“This gives NextCapital a lot more exposure. All of a sudden, it’s not just NextCapital. This is the segue into another opportunity,” he says. “In recent years, NextCapital has made a point to have digital advice tools and technology partnerships within the 401(k) side. There is additional potential. They’ve made it a point to partner with large institutions. By partnering with these large institutions, NextCapital can reach plan advisors and facilitate advice in 401(k) plans and anticipate rollovers and things like that. “

Bigger the better

Mark Tibergien: The Pershing-NextCapital agreement is all about ushering our clients into the age of digital wealth management
Mark Tibergien: The Pershing-NextCapital agreement is
all about ushering our clients into
the age of digital wealth management

In launching a retail unit, NextCapital is starting from scratch — it has no assets under management, according to its ADV. The firm does have 401(k) clients, but Foregger declined to list those clients’ combined assets. He notes that when a customer uses NextCapital, it doesn’t get counted as AUM. Russell Investments and Transamerica are using the company’s digital platform for 401(k)s. The recordkeepers for the 401(k) assets have been Schwab, SunGard Relius and SunGard Omni.

Rather then becoming a Wall Street disrupter like New York-based Betterment Inc. or Wealthfront Inc. of Redwood City, Calif., NextCapital hunts for big game and Foregger hopes that providing a one-page view of retail and 401(k) assets will give his firm an edge over the competition. Another edge NextCapital has is its ability to allow advisors to see held-away assets in a Mint.com-like fashion.

“We’re not focused on smaller RIAs. We’re focused on large financial firms — the top 50 that have or are looking to get large digital scale. You can have a trillion- dollar institution that has a large RIA arm. We’re looking at partners that have $5 billion, $10 billion or $20 billion in assets or more,” Foregger says. See: NextCapital raises $16 million as its founder goes where Financial Engines’ 401(k) robo strategy didn’t.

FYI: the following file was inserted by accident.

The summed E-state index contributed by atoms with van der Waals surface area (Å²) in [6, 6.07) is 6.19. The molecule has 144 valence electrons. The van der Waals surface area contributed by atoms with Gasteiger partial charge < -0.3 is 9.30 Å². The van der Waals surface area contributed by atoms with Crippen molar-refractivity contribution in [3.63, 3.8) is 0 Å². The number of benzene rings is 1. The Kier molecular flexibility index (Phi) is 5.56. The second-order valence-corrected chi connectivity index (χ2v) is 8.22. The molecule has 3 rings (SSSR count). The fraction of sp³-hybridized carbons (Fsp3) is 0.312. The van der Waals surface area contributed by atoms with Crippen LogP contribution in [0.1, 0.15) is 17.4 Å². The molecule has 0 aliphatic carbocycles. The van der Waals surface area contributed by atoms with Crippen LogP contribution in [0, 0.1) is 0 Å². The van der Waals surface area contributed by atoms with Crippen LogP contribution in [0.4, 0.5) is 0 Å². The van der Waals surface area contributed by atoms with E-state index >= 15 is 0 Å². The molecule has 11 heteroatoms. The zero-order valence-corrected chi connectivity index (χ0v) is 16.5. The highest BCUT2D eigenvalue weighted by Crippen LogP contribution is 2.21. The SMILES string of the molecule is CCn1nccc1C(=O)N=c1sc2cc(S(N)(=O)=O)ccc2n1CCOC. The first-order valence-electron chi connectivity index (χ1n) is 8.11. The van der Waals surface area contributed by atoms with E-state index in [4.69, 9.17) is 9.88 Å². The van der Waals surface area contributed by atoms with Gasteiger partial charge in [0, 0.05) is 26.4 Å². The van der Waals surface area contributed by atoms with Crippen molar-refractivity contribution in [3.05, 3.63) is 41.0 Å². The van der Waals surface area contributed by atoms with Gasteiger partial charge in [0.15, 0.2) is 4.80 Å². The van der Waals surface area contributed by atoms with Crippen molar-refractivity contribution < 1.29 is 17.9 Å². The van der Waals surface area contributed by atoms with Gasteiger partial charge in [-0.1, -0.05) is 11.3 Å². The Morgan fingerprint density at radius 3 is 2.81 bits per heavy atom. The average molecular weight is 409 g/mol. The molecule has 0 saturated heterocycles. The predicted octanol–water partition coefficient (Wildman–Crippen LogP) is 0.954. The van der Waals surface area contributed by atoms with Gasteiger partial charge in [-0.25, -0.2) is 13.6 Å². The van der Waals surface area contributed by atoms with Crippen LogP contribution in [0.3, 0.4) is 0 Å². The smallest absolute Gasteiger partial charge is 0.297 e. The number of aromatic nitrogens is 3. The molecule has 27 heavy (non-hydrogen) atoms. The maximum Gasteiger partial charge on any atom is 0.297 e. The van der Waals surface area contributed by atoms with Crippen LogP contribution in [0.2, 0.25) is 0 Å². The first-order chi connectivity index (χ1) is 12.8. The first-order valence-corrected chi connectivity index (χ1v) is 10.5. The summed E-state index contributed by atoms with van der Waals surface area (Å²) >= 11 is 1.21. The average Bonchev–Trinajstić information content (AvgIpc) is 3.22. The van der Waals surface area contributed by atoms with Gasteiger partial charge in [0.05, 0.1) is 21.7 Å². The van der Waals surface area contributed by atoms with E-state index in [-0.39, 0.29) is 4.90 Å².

NextCapital plans to add to custodians to its current roster of one in the near future. In the meantime, Foregger says his Pershing is a good fit.

“For NextCapital this is strategic because now we can expand from the defined contribution space to the retail space for the first time. We think we can help firms grow more rapidly.” See: With robo-advisors on the rise, robo custodian Apex is rising with them, a diamond mined from the rubble of the Penson Worldwide debacle.


Mentioned in this article:

Pershing Advisor Solutions
Asset Custodian
Top Executive: Mark Tibergien

Aite Group
Consulting Firm
Top Executive: Frank Rizza



Share your thoughts and opinions with the author or other readers.

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anonymous said:

February 24, 2016 — 5:28 PM UTC

$5, $10 and $20 Billion dollar firms. Shooting for the stars huh? Hope you have a big gun!! #destinedtofail

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Bill Winterberg said:

February 25, 2016 — 8:31 PM UTC

According to this chart, there are 35 firms in the U.S. that have over $5 billion.

http://data.investmentnews.com/ria/

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Brooke Southall said:

February 26, 2016 — 10:40 PM UTC

Bill,

Your point is well taken about the size of the NextCapital fishing pond.

Brooke